► In today’s NY Times — Repeal of health law faces obstacles in House, not just in Senate — After weeks of loud protests, boisterous town hall meetings and scores of quieter meetings with health care professionals, patients, caregivers and hospital managers in their districts, it is becoming increasingly likely it will be just as hard to reach consensus in the House as it is in the Senate.
► In today’s Olympian — State House passes plan to fix school funding, but not how to pay for it — The Washington state House approved a plan Wednesday to fix the way the state pays for public schools, but without approving the taxes Democratic leaders say will be necessary to pay for it. The measure, which cleared the House on a 50-47 vote Wednesday, is Democrats’ preferred way to respond to a state Supreme Court order requiring lawmakers to fully fund public schools. HB 1843 would boost what the state pays to hire beginning teachers to $45,500, while also requiring the state to pay school districts an average of about $71,000 per teacher and $117,000 per school administrator. It differs from a rival plan favored by Republican leaders in the state Senate, which would impose a new statewide property tax to replace local school district property tax levies.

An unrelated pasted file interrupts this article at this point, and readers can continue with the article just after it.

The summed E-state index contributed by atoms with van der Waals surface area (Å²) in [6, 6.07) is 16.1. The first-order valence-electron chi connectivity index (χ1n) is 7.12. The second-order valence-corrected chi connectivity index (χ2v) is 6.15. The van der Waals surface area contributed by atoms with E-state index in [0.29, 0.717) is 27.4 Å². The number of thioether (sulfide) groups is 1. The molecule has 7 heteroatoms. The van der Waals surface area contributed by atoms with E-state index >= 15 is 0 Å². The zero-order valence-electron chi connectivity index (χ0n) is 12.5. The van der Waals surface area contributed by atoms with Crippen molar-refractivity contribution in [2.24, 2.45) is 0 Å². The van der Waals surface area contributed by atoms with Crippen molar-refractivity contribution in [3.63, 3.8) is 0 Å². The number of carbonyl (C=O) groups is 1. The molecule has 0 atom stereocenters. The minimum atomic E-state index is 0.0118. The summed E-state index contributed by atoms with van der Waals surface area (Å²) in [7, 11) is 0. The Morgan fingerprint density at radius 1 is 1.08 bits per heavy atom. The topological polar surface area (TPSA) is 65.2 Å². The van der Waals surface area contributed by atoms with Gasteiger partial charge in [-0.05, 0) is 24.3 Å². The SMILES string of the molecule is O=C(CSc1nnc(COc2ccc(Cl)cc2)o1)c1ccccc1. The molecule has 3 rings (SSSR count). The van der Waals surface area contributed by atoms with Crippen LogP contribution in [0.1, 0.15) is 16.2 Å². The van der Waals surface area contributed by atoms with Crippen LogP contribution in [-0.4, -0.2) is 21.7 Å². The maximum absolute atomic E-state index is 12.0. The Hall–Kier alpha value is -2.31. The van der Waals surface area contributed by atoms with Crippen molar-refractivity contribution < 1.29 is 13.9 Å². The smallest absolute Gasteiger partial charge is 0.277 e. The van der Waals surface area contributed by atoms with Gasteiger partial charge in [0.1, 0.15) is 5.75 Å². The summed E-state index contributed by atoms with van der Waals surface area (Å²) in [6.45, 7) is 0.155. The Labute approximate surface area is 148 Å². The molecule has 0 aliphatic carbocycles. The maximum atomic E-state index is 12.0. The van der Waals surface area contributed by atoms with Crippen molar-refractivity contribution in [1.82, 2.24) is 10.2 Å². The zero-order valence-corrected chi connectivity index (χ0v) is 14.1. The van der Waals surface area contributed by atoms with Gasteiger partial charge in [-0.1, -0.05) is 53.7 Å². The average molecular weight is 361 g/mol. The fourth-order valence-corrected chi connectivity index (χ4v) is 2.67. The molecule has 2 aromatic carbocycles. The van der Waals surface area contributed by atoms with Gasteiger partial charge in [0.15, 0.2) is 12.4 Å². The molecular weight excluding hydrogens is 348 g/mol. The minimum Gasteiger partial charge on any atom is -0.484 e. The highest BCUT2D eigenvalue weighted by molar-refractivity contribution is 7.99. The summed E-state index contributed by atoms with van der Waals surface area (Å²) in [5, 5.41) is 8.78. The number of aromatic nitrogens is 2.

► In today’s Seattle Times — Revised GOP plan to fund schools would boost taxes — Senate Republicans have released new numbers for their proposal to fully fund the state’s K-12 school system. The updates would give many Seattle-area homeowners a big property-tax increase.
► In today’s Seattle Times — Lawmakers must talk with each other to reach McCleary deal (by Donna Gordon Blankinship) — The lawmakers who wrote the framework for the Supreme Court’s McCleary decision say today’s legislators need to start talking with each other or they will never get to go home.
► In today’s Columbian — Interstate 5 Bridge bill advances in House — The House Transportation Committee passed a measure Wednesday evening declaring the Interstate 5 Bridge a project of statewide significance.
► From WFSE — Gestures of condolences continue to come in for Rainier School employee — Expressions of condolences continue to come in from around the union after the tragic death of Rainier School Local 491 member Cody Buffington, 42, who died Feb. 14 after he and three other co-workers were involved in an assault.